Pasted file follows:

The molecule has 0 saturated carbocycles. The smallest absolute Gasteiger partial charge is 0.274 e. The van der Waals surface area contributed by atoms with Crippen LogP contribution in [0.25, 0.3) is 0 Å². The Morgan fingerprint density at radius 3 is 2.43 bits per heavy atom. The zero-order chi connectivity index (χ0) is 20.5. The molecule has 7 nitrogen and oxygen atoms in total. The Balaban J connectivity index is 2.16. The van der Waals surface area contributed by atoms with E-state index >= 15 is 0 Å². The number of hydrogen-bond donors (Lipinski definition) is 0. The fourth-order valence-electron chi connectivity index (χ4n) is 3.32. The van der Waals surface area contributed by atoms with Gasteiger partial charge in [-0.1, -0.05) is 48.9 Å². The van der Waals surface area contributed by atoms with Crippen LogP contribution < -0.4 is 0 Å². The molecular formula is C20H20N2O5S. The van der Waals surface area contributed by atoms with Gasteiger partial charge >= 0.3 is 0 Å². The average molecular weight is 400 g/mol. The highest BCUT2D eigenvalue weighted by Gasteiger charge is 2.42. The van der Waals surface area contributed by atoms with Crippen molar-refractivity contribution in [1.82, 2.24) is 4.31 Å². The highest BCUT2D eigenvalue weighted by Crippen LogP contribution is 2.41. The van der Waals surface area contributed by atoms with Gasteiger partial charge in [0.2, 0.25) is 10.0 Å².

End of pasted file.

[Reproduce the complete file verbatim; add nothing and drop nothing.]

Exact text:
The molecule has 0 saturated carbocycles. The smallest absolute Gasteiger partial charge is 0.274 e. The van der Waals surface area contributed by atoms with Crippen LogP contribution in [0.25, 0.3) is 0 Å². The Morgan fingerprint density at radius 3 is 2.43 bits per heavy atom. The zero-order chi connectivity index (χ0) is 20.5. The molecule has 7 nitrogen and oxygen atoms in total. The Balaban J connectivity index is 2.16. The van der Waals surface area contributed by atoms with E-state index >= 15 is 0 Å². The number of hydrogen-bond donors (Lipinski definition) is 0. The fourth-order valence-electron chi connectivity index (χ4n) is 3.32. The van der Waals surface area contributed by atoms with Gasteiger partial charge in [-0.1, -0.05) is 48.9 Å². The van der Waals surface area contributed by atoms with Crippen LogP contribution < -0.4 is 0 Å². The molecular formula is C20H20N2O5S. The van der Waals surface area contributed by atoms with Gasteiger partial charge >= 0.3 is 0 Å². The average molecular weight is 400 g/mol. The highest BCUT2D eigenvalue weighted by Gasteiger charge is 2.42. The van der Waals surface area contributed by atoms with Crippen molar-refractivity contribution in [1.82, 2.24) is 4.31 Å². The highest BCUT2D eigenvalue weighted by Crippen LogP contribution is 2.41. The van der Waals surface area contributed by atoms with Gasteiger partial charge in [0.2, 0.25) is 10.0 Å².